What about the sleaze? The anime version had breasts coming out of its ears, so to speak. The live-action version has decided not to go there, but you can't say they're not making an effort. Reis spends a lot of time discreetly naked, for instance, after demonic transformations or disgusting tentacled things. Personally I got the impression that the film was trying to feel sleazy while in fact being almost family-friendly, which might sound daft but they actually do rather well at it. I think they capture something important in the original's tone. I also like the special effects, which make good use both of CGI and practical rubber costumes. Regardless of the change in genre, this feels like Wicked City. I respect that.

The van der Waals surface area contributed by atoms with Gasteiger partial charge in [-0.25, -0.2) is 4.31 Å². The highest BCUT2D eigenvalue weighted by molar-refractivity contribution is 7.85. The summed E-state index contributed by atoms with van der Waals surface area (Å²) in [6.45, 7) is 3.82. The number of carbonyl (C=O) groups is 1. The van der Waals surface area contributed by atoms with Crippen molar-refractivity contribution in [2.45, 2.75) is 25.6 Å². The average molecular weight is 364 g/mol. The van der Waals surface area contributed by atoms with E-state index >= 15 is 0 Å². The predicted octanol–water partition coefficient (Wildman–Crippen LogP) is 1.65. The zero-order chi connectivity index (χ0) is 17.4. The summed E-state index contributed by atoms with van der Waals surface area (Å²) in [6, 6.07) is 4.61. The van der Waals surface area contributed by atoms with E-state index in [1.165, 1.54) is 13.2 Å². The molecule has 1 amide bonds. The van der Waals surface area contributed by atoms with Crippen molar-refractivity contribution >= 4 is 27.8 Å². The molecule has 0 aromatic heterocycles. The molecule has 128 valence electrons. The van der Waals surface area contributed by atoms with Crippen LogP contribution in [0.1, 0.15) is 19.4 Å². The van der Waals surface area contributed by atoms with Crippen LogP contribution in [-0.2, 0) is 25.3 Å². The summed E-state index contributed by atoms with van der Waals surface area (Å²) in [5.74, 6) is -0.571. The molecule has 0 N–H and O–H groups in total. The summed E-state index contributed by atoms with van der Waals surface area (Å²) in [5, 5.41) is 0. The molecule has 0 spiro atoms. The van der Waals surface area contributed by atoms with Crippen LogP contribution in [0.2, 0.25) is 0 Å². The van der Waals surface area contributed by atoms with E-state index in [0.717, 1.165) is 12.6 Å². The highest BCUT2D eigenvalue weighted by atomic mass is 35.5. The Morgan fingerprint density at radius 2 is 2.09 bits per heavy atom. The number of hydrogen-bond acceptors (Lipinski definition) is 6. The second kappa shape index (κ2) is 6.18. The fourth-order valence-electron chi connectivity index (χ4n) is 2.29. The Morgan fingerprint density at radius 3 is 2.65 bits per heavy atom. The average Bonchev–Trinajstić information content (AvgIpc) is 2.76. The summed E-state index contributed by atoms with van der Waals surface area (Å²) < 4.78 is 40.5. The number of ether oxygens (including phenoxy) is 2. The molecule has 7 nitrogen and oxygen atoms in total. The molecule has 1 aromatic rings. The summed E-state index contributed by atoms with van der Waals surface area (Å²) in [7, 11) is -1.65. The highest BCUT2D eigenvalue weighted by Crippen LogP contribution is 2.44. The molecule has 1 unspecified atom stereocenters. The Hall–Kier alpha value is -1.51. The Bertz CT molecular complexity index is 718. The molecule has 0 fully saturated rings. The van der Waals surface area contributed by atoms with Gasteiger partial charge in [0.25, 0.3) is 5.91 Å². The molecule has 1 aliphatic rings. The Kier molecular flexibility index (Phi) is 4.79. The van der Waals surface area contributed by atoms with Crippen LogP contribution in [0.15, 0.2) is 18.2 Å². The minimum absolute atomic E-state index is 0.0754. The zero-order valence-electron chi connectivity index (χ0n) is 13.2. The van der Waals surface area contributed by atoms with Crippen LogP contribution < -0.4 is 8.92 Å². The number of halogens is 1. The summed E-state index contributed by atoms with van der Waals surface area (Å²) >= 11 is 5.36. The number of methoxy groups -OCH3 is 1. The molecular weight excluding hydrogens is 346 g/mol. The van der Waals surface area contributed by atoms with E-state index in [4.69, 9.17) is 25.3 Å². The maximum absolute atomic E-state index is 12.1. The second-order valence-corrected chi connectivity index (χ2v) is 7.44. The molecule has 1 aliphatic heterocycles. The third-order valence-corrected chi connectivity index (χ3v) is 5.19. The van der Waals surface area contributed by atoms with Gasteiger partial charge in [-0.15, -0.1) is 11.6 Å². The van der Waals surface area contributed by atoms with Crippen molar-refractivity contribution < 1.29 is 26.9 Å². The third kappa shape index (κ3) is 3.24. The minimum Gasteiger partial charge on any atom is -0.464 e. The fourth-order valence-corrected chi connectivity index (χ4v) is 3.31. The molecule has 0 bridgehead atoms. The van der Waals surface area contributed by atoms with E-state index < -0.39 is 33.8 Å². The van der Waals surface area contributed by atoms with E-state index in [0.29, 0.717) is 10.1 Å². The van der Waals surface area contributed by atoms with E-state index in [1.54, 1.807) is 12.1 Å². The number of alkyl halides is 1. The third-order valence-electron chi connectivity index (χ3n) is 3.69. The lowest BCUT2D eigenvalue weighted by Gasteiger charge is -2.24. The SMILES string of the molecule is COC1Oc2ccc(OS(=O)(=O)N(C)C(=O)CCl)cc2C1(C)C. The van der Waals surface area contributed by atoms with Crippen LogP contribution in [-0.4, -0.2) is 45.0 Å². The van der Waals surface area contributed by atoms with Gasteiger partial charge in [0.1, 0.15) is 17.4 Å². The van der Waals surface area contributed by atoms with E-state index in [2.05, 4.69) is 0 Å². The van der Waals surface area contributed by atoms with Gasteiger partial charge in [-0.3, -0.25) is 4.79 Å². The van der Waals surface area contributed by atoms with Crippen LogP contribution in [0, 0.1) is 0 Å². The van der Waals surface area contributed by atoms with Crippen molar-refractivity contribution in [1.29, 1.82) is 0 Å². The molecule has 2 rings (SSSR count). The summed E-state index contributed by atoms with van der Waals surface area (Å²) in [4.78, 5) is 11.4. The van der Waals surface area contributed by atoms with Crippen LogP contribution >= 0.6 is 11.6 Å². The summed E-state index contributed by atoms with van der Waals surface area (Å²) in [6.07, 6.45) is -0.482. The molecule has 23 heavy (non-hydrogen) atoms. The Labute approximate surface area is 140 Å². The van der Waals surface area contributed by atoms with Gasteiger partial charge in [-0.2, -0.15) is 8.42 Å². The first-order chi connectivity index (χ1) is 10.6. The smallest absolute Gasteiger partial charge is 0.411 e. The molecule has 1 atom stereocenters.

Would I recommend this? Yes. It's good. I'm sure there are a thousand Hong Kong films like this, but that doesn't diminish the skill and flair that's gone into this one. It has tragedy, emotion and strong themes, often voiced by Nakadai. I loved the scene where he's in the hands of the police and talking about how he'd thought mankind was better than this, or alternatively his observations that men are afraid of their emotions and trying to hide them. The third act's a little shapeless, yes, but not so much as to derail the film.
Compared with the anime, though, it's tame. "Normal" is the word I'm looking for, I think. A fan of the anime watching the Hong Kong film will probably think it's a whitebread version, but still be impressed anyway unless they're just looking for sex and violence. A fan of the Hong Kong film watching the anime will decide that Japan is full of freaks.